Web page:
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Eclogue 4, also known as the Fourth Eclogue, is the name of a Latin poem by the Roman poet Virgil. Part of his first major work, the Eclogues, the piece was written around 40 BC, during a time of brief stability following the Treaty of Brundisium; it was later published in and around the years 39–38 BC. The work describes the birth of a boy, a supposed savior, who once of age will become divine and eventually rule over the world. During late antiquity and the Middle Ages, a desire emerged to view Virgil as a virtuous pagan, and as such, early Christians, such as Roman Emperor Constantine, early Christian theologian Lactantius, and St. Augustine—to varying degrees—reinterpreted the poem to be about the birth of Jesus Christ.

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  • Eclogue 4, also known as the Fourth Eclogue, is the name of a Latin poem by the Roman poet Virgil. Part of his first major work, the Eclogues, the piece was written around 40 BC, during a time of brief stability following the Treaty of Brundisium; it was later published in and around the years 39–38 BC. The work describes the birth of a boy, a supposed savior, who once of age will become divine and eventually rule over the world. During late antiquity and the Middle Ages, a desire emerged to view Virgil as a virtuous pagan, and as such, early Christians, such as Roman Emperor Constantine, early Christian theologian Lactantius, and St. Augustine—to varying degrees—reinterpreted the poem to be about the birth of Jesus Christ. This belief persisted into the Medieval era, with many scholars arguing that Virgil not only prophesied Christ prior to his birth but also that he was a pre-Christian prophet. Dante Alighieri included Virgil as a main character in his Divine Comedy, and Michelangelo included the Cumaean Sibyl on the ceiling painting of the Sistine Chapel (a reference to the widespread belief that the Sibyl herself prophesied the birth of Christ, and Virgil used her prophecies to craft his poem). Modern scholars, such as Robin Nisbet, tend to eschew this interpretation, arguing that seemingly Judeo-Christian elements of the poem can be explained through means other than divine prophecy. (en)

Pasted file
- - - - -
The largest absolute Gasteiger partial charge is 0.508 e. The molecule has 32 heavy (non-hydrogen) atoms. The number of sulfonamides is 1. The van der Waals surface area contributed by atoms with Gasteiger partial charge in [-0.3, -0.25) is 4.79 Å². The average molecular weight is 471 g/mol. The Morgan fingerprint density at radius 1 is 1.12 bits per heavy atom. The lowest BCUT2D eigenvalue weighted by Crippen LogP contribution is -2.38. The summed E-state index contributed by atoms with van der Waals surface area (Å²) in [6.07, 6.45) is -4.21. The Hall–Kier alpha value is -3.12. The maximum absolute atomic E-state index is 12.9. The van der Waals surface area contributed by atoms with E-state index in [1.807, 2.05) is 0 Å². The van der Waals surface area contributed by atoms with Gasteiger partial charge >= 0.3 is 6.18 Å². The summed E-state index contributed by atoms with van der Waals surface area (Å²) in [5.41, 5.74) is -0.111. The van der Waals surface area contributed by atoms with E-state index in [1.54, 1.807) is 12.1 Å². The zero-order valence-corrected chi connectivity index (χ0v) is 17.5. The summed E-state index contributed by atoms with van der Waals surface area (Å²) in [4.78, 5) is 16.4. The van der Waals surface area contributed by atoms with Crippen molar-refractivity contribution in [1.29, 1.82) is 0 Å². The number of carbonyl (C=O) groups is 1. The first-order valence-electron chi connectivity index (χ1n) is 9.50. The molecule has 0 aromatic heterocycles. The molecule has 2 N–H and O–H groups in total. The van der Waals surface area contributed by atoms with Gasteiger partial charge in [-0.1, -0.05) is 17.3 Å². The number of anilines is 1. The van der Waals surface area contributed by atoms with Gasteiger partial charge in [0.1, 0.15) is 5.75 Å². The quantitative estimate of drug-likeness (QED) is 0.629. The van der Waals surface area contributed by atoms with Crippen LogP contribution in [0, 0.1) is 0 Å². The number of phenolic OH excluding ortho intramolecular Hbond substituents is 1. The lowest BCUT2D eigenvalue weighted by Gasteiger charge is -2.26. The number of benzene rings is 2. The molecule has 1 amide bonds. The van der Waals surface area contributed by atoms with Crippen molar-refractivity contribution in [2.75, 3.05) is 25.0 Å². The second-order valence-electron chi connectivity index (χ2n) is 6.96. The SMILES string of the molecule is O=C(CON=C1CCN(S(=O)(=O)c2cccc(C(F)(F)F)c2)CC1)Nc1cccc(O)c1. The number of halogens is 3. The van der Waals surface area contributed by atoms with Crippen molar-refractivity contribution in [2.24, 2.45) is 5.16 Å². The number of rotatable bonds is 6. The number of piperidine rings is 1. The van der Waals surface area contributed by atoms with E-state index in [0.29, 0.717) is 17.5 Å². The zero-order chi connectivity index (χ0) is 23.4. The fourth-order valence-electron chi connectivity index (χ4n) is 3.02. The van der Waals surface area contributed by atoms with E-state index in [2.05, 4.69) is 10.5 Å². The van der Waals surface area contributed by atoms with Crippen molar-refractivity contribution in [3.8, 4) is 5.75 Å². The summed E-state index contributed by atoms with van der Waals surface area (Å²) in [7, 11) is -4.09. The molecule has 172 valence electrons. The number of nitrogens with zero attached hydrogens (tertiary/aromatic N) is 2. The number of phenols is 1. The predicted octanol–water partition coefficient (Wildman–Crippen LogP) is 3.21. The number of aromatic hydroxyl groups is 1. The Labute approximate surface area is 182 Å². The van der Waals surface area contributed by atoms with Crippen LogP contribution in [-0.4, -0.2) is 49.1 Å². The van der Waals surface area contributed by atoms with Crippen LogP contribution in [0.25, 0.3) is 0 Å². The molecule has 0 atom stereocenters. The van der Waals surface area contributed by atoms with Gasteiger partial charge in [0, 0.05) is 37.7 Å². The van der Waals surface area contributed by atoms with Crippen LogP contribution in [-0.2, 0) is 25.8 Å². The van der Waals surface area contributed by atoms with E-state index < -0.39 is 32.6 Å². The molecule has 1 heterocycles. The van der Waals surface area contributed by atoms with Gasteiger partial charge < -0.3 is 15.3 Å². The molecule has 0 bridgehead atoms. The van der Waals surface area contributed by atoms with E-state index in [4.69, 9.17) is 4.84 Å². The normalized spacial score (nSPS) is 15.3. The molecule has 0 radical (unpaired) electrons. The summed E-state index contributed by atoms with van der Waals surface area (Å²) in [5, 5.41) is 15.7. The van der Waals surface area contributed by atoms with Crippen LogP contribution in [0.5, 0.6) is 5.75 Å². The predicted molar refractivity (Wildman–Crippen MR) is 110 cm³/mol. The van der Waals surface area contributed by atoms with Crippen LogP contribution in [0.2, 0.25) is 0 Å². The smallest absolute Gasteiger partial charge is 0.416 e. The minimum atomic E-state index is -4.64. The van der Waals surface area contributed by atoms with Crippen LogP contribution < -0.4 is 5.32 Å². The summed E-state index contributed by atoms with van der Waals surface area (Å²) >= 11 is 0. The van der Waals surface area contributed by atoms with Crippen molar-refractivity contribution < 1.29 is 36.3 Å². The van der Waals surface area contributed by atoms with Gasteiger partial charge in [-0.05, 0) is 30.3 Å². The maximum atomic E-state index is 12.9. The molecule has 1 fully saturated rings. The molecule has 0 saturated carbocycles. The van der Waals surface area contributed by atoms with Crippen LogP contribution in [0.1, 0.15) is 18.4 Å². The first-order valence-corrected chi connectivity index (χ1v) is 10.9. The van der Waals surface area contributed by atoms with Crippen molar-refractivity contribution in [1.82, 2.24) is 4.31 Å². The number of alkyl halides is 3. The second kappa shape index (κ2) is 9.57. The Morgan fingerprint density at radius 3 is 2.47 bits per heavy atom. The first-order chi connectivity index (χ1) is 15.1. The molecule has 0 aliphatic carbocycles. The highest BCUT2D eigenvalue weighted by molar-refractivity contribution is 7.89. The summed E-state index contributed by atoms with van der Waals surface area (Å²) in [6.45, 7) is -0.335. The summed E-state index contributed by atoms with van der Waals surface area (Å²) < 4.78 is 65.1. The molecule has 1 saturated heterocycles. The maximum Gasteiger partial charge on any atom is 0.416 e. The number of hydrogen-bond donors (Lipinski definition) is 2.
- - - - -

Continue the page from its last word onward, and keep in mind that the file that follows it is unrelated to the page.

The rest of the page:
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  • Eclogue 4, also known as the Fourth Eclogue, is the name of a Latin poem by the Roman poet Virgil. Part of his first major work, the Eclogues, the piece was written around 40 BC, during a time of brief stability following the Treaty of Brundisium; it was later published in and around the years 39–38 BC. The work describes the birth of a boy, a supposed savior, who once of age will become divine and eventually rule over the world. During late antiquity and the Middle Ages, a desire emerged to view Virgil as a virtuous pagan, and as such, early Christians, such as Roman Emperor Constantine, early Christian theologian Lactantius, and St. Augustine—to varying degrees—reinterpreted the poem to be about the birth of Jesus Christ. (en)
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  • Christian interpretations of Virgil's Eclogue 4 (en)
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